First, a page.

The preparation for Haiti was much less intense than a trip around the world, but required a different mentality. What would I need to take with me for myself that I could leave behind?
The answer to that question came from right where I worked. The crew I work with at St.Anthony’s Hospital was awesome. Let me repeat, AWESOME. From the day I walked into work and told them I was going to Haiti, they swung into action. By the end of day one I was going to be receiving donations to take from some of our vendors, and my trip was being blessed by the nuns at the hospital. I received enough scrubs to clothe myself day and night with the intention of leaving every article of clothing behind, and enough flip flops to keep my patients’ feet protected. I got Gatorade, Poweraid, Power Bars, and snacks for the therapy staff. I got kids clothes, toys, bubbles, coloring books and crayons for the pediatric department. I received a huge box of sheets for the ICU. Their generosity, as well as the generosity of other friends, was overwhelming.
And so was the packing.
I had received so many donations, that I was daunted by the task of packing. Gina and I had cleared it through Medishare that we were allowed to take 4 boxes, up to 70 pounds each. But a few days before we left, we received word that these boxes must contain items on the “critical” list, like catheters and alcohol swabs. My boxes contained none of these items. What were we going to do? So many people had donated items, and I was going to do my best to get them safely where they were intended to go.
Gina and I threw caution to the wind, and decided to take our boxes, plead ignorance at the airport, and hope for the best.
I packed a total of two boxes, one duffel bag, one “carry on” bag, and my trusty Kelty backpack. I packed and repacked these multiple times, until I had them as condensed as possible. Not one donation was left behind.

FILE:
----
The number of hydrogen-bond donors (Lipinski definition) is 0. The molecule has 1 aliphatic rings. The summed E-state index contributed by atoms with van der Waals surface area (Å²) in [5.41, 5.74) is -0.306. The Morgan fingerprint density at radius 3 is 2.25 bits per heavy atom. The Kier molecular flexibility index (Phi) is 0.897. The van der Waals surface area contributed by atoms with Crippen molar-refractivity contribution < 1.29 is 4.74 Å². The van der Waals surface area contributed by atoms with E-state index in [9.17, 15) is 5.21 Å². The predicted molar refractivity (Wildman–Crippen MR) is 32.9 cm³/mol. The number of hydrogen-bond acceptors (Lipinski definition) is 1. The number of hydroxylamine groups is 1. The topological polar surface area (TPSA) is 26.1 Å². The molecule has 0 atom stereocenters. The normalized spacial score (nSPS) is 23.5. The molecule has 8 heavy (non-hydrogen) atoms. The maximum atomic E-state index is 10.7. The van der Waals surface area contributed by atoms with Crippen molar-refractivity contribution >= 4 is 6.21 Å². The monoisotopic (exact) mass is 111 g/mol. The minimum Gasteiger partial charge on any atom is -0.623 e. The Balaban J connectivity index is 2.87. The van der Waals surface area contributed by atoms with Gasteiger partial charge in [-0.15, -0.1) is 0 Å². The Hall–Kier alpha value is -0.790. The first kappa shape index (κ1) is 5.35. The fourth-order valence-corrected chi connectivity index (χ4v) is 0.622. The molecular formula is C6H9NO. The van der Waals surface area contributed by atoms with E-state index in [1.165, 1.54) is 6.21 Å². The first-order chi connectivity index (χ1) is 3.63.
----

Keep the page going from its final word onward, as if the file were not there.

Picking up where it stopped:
I drove to Miami on June 11th and picked Gina up from the airport. When we saw each other there, it was the first time in 13 years, but felt like not a day went by.
We swore to save our talking and catching up for the next day, so we could enjoy our last night’s sleep in a bed.
The next day we convinced the airport shuttle in our hotel to transport all of our gear to the airport. We filled the entire back of the van. Thank goodness it was only us and another couple, and they were patient as saints with our loading and unloading.
When we got to the airport, we got all of our gear loading onto a cart and headed for the check in counter. When we arrived, the counter was not open yet, but a huge pile of supplies was sitting beside the counter. Gina and I weighed the pros and cons of trying to check all of our boxes or piling them in the Medishare supplies. We decided we had a better shot if they were in the supply pile, and stealthily added ours to the mix. Ah, such savvy therapists.
Now insured that our donations were making it to Haiti, the only thing left to do was insure we got there, too. We checked in, and headed for the gate, where we were briefed on what to expect on arrival. We met with the other physical therapists, and got a general idea of our skill level and where we would be the most productive in the hospital. One of the PTs had never been out of the country before. I started to think what a hard time he would have, and how it would be easier for me since I had been to the Third World before.
As we flew over Haiti, it looked so peaceful from the sky, it was hard to believe there could be any type of devastation below.
As we entered the terminal in Port au Prince, the heat hit you like a ton of bricks. One small fan groaned angrily in the corner in its efforts to cool the immigration area. The entry way looked like a warehouse, bare and in need of repair. There was one desk, with one immigration clerk. The forms were strewn on the corner of the desk. Is this truly the airport? I thought, looking around at the sparse conditions.
We were told to exit the terminal in a group, stopping for no one, until we got to the van. We were to load quickly into the van, and our luggage would be brought to the hospital later. As we exited, we were surrounded and approached by people asking you to buy their wares, not unlike many other places I had been. As we got settled into the van, I thought I have this under control.
But as we started to drive to the hospital, and I began to get a better sense of my surroundings, I thought, you don’t know jack. Travel smugness now gone, I was ready to admit, I was in it for a week, and no, I didn’t know jack. Nothing could prepare me for the next week of my life.
Next post, the tour of Port au Prince.
To donate (tax deductible) please click here for my Medishare fundraising page.